Sedimentation to Seek
(Sed`i*men*ta"tion) n. The act of depositing a sediment; specifically (Geol.), the deposition
of the material of which sedimentary rocks are formed.
(Se*di"tion) n. [OE. sedicioun, OF. sedition, F. sédition, fr. L. seditio, originally, a going aside; hence,
an insurrectionary separation; pref. se-, sed-, aside + itio a going, fr. ire, itum, to go. Cf. Issue.]
1. The raising of commotion in a state, not amounting to insurrection; conduct tending to treason, but
without an overt act; excitement of discontent against the government, or of resistance to lawful authority.
In soothing them, we nourish 'gainst our senateShak.
The cockle of rebellion, insolence, sedition.
Noisy demagogues who had been accused of sedition.Macaulay.
2. Dissension; division; schism. [Obs.]
Now the works of the flesh are manifest, . . . emulations, wrath, strife, seditions, heresies.Gal. v. 19,
Syn. Insurrection; tumult; uproar; riot; rebellion; revolt. See Insurrection.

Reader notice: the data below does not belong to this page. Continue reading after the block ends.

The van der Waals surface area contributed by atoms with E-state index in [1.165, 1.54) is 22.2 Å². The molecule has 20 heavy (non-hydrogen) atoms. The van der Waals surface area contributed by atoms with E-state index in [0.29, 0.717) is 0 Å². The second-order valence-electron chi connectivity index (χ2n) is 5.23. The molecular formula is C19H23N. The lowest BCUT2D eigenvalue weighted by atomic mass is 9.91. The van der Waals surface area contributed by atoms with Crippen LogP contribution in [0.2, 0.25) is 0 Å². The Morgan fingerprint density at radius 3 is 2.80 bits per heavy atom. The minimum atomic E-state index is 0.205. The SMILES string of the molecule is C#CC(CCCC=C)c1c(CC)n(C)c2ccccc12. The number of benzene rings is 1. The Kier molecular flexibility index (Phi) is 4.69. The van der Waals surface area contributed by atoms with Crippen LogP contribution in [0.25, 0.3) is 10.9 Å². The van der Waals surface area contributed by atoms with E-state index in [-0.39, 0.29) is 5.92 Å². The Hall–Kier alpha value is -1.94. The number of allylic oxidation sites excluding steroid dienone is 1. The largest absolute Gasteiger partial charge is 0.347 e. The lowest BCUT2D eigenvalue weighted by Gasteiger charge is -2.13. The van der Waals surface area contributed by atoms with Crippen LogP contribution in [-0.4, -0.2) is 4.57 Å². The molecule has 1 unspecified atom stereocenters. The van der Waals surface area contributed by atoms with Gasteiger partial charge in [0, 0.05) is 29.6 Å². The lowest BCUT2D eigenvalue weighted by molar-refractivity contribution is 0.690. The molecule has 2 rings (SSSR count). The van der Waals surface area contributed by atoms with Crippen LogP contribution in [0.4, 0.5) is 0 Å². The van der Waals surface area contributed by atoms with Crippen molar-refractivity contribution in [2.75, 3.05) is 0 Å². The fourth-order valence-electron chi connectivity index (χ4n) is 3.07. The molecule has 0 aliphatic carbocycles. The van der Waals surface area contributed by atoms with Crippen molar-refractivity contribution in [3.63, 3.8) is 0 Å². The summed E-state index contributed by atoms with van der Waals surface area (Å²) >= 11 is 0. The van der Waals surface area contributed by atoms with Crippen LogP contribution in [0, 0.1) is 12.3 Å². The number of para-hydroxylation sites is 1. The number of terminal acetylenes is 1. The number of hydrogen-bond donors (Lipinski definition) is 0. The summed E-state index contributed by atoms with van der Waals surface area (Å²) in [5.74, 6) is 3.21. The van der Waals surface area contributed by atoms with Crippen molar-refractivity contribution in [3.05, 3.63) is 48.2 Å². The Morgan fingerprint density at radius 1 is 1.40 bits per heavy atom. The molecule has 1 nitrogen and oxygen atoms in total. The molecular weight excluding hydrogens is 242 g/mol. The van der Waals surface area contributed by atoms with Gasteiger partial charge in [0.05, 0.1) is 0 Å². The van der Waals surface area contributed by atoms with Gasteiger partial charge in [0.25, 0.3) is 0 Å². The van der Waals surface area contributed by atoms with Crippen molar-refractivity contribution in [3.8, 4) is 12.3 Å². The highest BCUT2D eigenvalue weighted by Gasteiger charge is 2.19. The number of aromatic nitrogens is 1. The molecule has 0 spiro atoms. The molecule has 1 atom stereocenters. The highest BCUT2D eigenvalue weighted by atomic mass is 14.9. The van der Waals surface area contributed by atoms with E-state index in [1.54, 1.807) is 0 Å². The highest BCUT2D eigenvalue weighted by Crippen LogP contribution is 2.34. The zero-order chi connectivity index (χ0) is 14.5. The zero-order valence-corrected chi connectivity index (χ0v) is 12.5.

(Se*di"tion*a*ry) n. An inciter or promoter of sedition. Bp. Hall.
(Se*di"tious) a.[L. seditiosus: cf. F. séditieux.]
1. Of or pertaining to sedition; partaking of the nature of, or tending to excite, sedition; as, seditious behavior;
seditious strife; seditious words.
2. Disposed to arouse, or take part in, violent opposition to lawful authority; turbulent; factious; guilty of
sedition; as, seditious citizens.
Se*di"tious*ly, adv. Se*di"tious*ness, n.
(Sed"litz) a. Same as Seidlitz.
(Se*duce") v. t. [imp. & p. p. Seduced ; p. pr. & vb. n. Seducing ] [L. seducere, seductum; pref.
se- aside + ducere to lead. See Duke.]
1. To draw aside from the path of rectitude and duty in any manner; to entice to evil; to lead astray; to
tempt and lead to iniquity; to corrupt.
For me, the gold of France did not seduce.Shak.
2. Specifically, to induce to surrender chastity; to debauch by means of solicitation.
Syn. To allure; entice; tempt; attract; mislead; decoy; inveigle. See Allure.
1. The act of seducing.
2. The means employed to seduce, as flattery, promises, deception, etc.; arts of enticing or corrupting.
(Se*du"cer) n. One who, or that which, seduces; specifically, one who prevails over the chastity
of a woman by enticements and persuasions.
He whose firm faith no reason could remove,Dryden.
Will melt before that soft seducer, love.